Read The Family: The Family by Mario Puzo Free Online
Book Title: The Family: The Family|
The author of the book: Mario Puzo
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Reader ratings: 6.6
Date of issue: October 2nd 2001
ISBN 13: 9780694526437
Format files: PDF
The size of the: 2.10 MB
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What is a family?
Mario Puzo first answered that question in his landmark bestseller The Godfather, with the creation of the Corleones. Now, thirty years later, Puzo enriches us all with his ultimate vision of the subject: the story of the greatest crime family in Italian history -- the Borgias.
In The Family, this singular novelist transports his readers back to fifteenth-century Rome, and reveals to us the extravagance and intrigue of the Vatican as surely as he once revealed the secrets of the Mafia. At the story's center is Rodrigo Borgia, Pope Alexander VI, a man whose lustful appetites were matched only by his consuming love of family. Surrounding him are his extraordinary children: simple, unloved Jofre; irascible, heartless Juan; beautiful, strong-willed Lucrezia; and passionate warrior Cesare, Machiavelli's friend and inspiration. Their stories constitute a symphony of human emotion and behavior, from pride to romance to jealousy to betrayal and murderous rage.
A labor of love two decades in the making, The Family marks the final triumph of one of the greatest storytellers of our time.
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Read information about the authorPuzo was born in a poor family of Neapolitan immigrants living in the Hell's Kitchen neighborhood of New York. Many of his books draw heavily on this heritage. After graduating from the City College of New York, he joined the United States Army Air Forces in World War II. Due to his poor eyesight, the military did not let him undertake combat duties but made him a public relations officer stationed in Germany. In 1950, his first short story, The Last Christmas, was published in American Vanguard. After the war, he wrote his first book, The Dark Arena, which was published in 1955.
At periods in the 1950s and early 1960s, Puzo worked as a writer/editor for publisher Martin Goodman's Magazine Management Company. Puzo, along with other writers like Bruce Jay Friedman, worked for the company line of men's magazines, pulp titles like Male, True Action, and Swank. Under the pseudonym Mario Cleri, Puzo wrote World War II adventure features for True Action.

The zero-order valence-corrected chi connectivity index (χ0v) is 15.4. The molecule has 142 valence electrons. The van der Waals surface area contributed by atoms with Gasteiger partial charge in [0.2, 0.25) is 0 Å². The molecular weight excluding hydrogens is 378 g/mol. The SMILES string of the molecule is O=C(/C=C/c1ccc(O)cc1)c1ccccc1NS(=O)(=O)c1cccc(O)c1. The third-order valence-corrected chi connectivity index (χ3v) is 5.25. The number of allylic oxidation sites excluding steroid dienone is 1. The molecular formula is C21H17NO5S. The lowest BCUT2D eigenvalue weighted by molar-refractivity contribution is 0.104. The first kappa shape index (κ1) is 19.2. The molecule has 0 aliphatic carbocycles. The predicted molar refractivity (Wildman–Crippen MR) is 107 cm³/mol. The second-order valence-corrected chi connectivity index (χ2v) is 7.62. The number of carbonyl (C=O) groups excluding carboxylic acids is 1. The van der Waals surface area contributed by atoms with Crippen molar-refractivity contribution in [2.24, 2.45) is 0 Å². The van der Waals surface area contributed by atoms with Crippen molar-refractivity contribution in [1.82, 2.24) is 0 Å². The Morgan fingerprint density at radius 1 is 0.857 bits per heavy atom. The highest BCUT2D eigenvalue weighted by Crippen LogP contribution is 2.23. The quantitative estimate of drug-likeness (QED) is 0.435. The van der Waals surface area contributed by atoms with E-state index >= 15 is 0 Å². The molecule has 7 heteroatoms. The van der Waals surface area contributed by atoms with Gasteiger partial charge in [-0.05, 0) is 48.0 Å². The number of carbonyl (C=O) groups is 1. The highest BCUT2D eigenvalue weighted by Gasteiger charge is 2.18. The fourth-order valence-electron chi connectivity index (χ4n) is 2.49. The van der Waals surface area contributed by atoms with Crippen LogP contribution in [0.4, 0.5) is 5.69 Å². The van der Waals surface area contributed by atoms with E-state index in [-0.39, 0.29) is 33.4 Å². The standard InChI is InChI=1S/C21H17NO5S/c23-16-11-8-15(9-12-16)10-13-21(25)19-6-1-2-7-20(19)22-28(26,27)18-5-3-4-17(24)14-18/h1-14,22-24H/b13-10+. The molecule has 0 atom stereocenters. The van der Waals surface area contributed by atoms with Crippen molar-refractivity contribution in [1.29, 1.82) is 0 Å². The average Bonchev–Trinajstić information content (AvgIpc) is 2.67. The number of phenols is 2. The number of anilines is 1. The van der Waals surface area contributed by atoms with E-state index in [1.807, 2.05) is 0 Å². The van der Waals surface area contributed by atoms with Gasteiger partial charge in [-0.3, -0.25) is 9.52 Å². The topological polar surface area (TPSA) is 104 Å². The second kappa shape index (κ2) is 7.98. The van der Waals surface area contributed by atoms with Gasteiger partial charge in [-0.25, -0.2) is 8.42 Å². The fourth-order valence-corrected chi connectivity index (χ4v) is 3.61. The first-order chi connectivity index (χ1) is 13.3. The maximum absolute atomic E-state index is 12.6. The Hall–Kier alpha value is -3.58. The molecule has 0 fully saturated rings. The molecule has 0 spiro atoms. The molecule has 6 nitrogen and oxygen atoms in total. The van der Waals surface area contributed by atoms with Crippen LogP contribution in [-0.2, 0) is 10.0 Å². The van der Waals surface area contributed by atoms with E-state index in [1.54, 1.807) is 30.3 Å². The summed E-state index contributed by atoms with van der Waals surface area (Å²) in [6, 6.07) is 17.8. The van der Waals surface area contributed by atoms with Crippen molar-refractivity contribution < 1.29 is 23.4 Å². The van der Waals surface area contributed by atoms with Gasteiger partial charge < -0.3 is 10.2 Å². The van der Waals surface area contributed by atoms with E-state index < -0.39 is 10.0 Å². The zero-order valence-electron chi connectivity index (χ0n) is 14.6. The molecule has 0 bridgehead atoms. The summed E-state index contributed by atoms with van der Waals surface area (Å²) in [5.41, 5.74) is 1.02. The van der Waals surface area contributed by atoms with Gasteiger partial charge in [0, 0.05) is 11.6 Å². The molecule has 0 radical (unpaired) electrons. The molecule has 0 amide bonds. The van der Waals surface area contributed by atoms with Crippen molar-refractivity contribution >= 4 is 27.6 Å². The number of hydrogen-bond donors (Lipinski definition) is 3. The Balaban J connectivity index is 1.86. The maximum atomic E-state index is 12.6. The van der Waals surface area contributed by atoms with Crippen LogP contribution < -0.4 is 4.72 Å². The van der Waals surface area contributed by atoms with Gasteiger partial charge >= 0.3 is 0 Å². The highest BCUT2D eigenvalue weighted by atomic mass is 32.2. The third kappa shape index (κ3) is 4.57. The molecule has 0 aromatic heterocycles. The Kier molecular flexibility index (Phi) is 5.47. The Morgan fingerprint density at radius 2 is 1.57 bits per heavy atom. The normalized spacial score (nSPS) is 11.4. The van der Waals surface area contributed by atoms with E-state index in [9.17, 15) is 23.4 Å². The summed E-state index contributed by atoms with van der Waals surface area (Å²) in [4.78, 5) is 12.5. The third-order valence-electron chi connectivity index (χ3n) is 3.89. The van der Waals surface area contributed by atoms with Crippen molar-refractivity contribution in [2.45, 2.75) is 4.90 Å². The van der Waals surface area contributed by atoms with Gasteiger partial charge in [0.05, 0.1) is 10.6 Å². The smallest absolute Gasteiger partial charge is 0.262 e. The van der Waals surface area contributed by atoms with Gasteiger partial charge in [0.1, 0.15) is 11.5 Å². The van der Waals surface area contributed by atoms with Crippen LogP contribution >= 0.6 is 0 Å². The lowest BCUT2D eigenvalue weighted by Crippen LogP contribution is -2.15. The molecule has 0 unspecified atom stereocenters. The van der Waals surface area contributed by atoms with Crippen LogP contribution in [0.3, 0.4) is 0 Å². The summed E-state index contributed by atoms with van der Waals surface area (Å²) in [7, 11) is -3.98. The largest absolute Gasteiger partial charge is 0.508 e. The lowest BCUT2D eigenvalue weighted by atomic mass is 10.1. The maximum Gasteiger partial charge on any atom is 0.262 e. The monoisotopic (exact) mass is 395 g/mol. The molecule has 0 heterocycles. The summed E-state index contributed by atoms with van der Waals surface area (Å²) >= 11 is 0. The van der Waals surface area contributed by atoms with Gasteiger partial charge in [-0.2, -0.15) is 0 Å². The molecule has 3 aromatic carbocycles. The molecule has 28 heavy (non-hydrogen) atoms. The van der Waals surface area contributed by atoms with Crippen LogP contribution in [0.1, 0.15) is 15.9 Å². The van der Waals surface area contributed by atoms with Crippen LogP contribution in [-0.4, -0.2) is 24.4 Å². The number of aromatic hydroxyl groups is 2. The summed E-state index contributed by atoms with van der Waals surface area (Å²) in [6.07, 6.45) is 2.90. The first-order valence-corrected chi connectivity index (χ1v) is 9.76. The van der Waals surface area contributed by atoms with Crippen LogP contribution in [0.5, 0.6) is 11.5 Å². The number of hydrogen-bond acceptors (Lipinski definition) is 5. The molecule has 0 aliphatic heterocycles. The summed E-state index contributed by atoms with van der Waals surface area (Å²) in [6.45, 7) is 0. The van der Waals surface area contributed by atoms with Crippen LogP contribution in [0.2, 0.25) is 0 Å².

Puzo's most famous work, The Godfather, was first published in 1969 after he had heard anecdotes about Mafia organizations during his time in pulp journalism. He later said in an interview with Larry King that his principal motivation was to make money. He had already, after all, written two books that had received great reviews, yet had not amounted to much. As a government clerk with five children, he was looking to write something that would appeal to the masses. With a number one bestseller for months on the New York Times Best Seller List, Mario Puzo had found his target audience. The book was later developed into the film The Godfather, directed by Francis Ford Coppola. The movie received 11 Academy Award nominations, winning three, including an Oscar for Puzo for Best Adapted Screenplay. Coppola and Puzo collaborated then to work on sequels to the original film, The Godfather Part II and The Godfather Part III.
Puzo wrote the first draft of the script for the 1974 disaster film Earthquake, which he was unable to continue working on due to his commitment to The Godfather Part II. Puzo also co-wrote Richard Donner's Superman and the original draft for Superman II. He also collaborated on the stories for the 1982 film A Time to Die and the 1984 Francis Ford Coppola film The Cotton Club.
Puzo never saw the publication of his penultimate book, Omertà, but the manuscript was finished before his death, as was the manuscript for The Family. However, in a review originally published in the San Francisco Chronicle, Jules Siegel, who had worked closely with Puzo at Magazine Management Company, speculated that Omertà may have been completed by "some talentless hack." Siegel also acknowledges the temptation to "rationalize avoiding what is probably the correct analysis -- that [Puzo] wrote it and it is terrible."
Puzo died of heart failure on July 2, 1999 at his home in Bay Shore, Long Island, New York. His family now lives in East Islip, New York.
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